Oh, The Places You'll Go

Meeting the Curve

Notes: Written for picfor1000. Many thanks to jadelennox and thehousekeeper for beta. The picture prompt can be found here.

"Let me get this straight," says Ray, furrowing his brow and staring into the empty beer glass as if it had some magical sense-making powers. "You want us to get married because the Tampa Bay Devil Rays got renamed to the Rays?"

"Yeah," says Kowalski, hunched and barely glancing at Ray from his seat on the next barstool over. "You gotta problem? You think I'm not good enough or something?"

Ray puts down his glass, rubs at his forehead with his fingers in an attempt to clear the oh-god-what-now? feeling from his brain, and turns to Kowalski, gripping his shoulder and shaking lightly. "Don't be a dumbass all your life. Just. I don't know. Explain, will you?"

Kowalski doesn't look up, mumbling into the bottle in his hand like it's a broken mic, "They were devils, now they're not."

"What?" The fog is not lifting.

"They were devils, now they're not," says Kowalski, louder and over-enunciating with a waggle of his head. He's still not looking at Ray, though. "You know, like us. Like with your ma, like with my dad. I mean, it took years but they've got it figured out now, right? We don't got horns-" ("Speak for yourself," mutters Ray,) "-and we're good guys. With edge." He slices the air to prove his point and Ray rescues his glass just in time. "Well, I got edge," Kowalski adds, with a sly glance at Vecchio. "You, you lost your edge about 20 pounds of donuts ago."

"Would it kill you to finish a thought without some random tangent kidnapping you and taking you off to la-la land?" says Ray sliding his hand up Kowalski's neck to hit him upside the back of his head.

Kowalski gives Ray a real look then. Straightens up, and turns and takes Ray's hand in full view of God and the bartender and says, "They don't- They get it now, see? That we're, you know, you and me, me and you, tag team champions, the whole burrito. We're not some abomination before their freaking Lord. We're not devils, we're just Rays. Just us."

Ray should have, like, a million comebacks to this, but strangely he can't seem to think of a single one.

"And that's why we should get married?"

"Well that, and now we can get personalized shot glasses at MLB prices."

"You think we should get married for merchandising? "

"Easiest gift list ever, am I right?"

"You're not right in the head," says Vecchio, absently, his mind unhelpfully flinging up images of Kowalski in a bridal gown, the guests either horrified (the Catholics) or in hysterics (everyone else). He hadn't ever planned on getting married again. He hadn't exactly planned on falling in love with a crazy lunatic cop with more twitches than Cousin Waldo with the Tourette's (and possessing approximately 100% more penis than Ray was used to) either. It had been a strange few years.

"You will, though, yeah?"


"Marry me."

Ray squeezes Kowalski's hand. "I don't know," he says and pretends it doesn't hurt like a kick in the head when Kowalski's face falls.

Nothing happens after that. Kowalski doesn't have the nervous breakdown of insecurity that Ray was expecting, they don't fight, they don't stop having sex. No one moves into the guest room. Life just...continues. And if Ray starts to feel like there's some tiny thing that's not quite right, that's setting him off-center, then that's his problem.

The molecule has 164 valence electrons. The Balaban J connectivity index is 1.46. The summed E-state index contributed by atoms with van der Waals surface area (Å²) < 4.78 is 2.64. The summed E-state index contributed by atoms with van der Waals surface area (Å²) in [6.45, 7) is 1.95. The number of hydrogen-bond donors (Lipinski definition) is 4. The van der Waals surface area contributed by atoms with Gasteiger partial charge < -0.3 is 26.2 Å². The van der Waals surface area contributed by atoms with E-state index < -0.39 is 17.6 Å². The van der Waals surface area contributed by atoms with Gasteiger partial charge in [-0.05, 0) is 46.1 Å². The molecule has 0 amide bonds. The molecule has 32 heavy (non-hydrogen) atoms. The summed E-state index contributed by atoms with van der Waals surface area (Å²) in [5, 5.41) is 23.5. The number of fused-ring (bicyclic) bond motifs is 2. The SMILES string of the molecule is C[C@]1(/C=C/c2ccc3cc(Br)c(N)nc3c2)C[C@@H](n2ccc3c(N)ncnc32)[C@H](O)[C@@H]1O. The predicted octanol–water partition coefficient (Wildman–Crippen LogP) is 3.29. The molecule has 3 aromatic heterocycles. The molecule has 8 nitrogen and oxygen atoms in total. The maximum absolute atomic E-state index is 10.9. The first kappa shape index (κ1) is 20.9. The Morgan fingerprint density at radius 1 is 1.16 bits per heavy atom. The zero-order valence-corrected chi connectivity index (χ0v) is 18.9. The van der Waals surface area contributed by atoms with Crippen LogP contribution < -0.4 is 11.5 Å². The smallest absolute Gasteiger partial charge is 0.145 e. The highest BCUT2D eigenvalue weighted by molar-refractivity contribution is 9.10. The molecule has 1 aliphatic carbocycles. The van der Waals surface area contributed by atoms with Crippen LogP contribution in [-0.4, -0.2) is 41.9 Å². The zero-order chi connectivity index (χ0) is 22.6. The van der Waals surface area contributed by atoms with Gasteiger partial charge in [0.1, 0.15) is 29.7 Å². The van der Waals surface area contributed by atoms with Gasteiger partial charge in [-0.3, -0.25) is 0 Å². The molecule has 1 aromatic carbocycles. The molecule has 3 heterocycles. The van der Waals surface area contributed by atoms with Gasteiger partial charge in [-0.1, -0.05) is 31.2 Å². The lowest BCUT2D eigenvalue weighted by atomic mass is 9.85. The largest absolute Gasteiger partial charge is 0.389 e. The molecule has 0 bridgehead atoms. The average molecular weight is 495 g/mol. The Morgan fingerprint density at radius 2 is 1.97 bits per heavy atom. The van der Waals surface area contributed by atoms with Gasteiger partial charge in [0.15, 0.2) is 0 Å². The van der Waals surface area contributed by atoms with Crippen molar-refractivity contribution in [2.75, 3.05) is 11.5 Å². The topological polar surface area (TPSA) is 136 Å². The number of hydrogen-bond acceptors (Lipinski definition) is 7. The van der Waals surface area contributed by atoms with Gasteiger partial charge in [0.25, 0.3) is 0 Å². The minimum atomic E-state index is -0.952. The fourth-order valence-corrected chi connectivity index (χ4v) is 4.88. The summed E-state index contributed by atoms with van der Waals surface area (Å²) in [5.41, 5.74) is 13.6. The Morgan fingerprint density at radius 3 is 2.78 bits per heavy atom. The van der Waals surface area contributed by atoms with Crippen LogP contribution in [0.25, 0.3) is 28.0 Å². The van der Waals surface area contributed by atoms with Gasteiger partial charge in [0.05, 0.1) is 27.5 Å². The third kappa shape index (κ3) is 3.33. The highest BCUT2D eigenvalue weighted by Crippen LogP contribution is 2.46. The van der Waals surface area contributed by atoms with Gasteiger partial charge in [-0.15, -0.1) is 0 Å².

And then, a couple of weeks later, the packages start to arrive. First, it's shot glasses. Ray weighs them, heavy in his hand. "Rays," he says. "Now with added sparkle." He thinks there maybe irony involved--at least, that's the expression he's putting into his smile.

"Oh," says Kowalski, breezing into the room, pulling a bottle from his pocket. "Lucky coincidence I bought this bourbon, isn't it?" He takes the shot glasses from Ray, uncaps the bottle and pours a couple of shots. "Here," he says. Ray narrows his eyes and takes a glass. "Your health," says Kowalski, raising his shot glass, looking Ray straight in the eye and knocking it back.

Ray shrugs and joins him.

The next morning the bourbon bottle is two-thirds empty, the shot glasses are clean and put away and Ray's head is beating out a rhythm bearing a disturbing resemblance to the salsa Kowalski's always trying to teach him.

"If you want, I can turn it down," says Kowalski, waving a remote in the general direction of the stereo.

"Very funny," says Ray and stumbles to the medicine cabinet.

The next thing to arrive is a clock. The face is a picture of a baseball with the Rays logo plastered all over it. Kowalski insists they hang it in the kitchen. Ray tries arguing but gets nowhere. He's used to that.

"Time's a-wastin'," says Kowalski, grinning down at Ray from his vantage point on the counter. "Now pass me that hammer."

Ray does not derive any satisfaction from the predictable thumb-smash. Nor does he spend long minutes waiting for the morning coffee to drip through staring at the clock. No sir.

The third thing is the shirts. Inevitable Rays logo on the front, the backs read Kowalski 01 and Vecchio 42.

"Why am I 42?" asks Vecchio.

"Um, 'cause," says Kowalski, unable to meet his eyes, "It means you're the answer."

"To what?"


Ray's heart clunks in his chest and it's like the world has reset, shifted back into place. He doesn't deserve the 42, it belongs to Kowalski. And you know what?, he thinks. It kinda already does.

He struggles into the shirt and grabs Kowalski around the waist. "Okay," he says, "you got me. I am the answer and the answer is yes. Happy now?" He's going for snark but misses by a mile.

"Yeah," Kowalski curves long fingers around Vecchio's skull. "Thank fuck I didn't have to buy the glass lamp."

"Put it on the wedding list," says Ray and leans in to kiss his fiancé.

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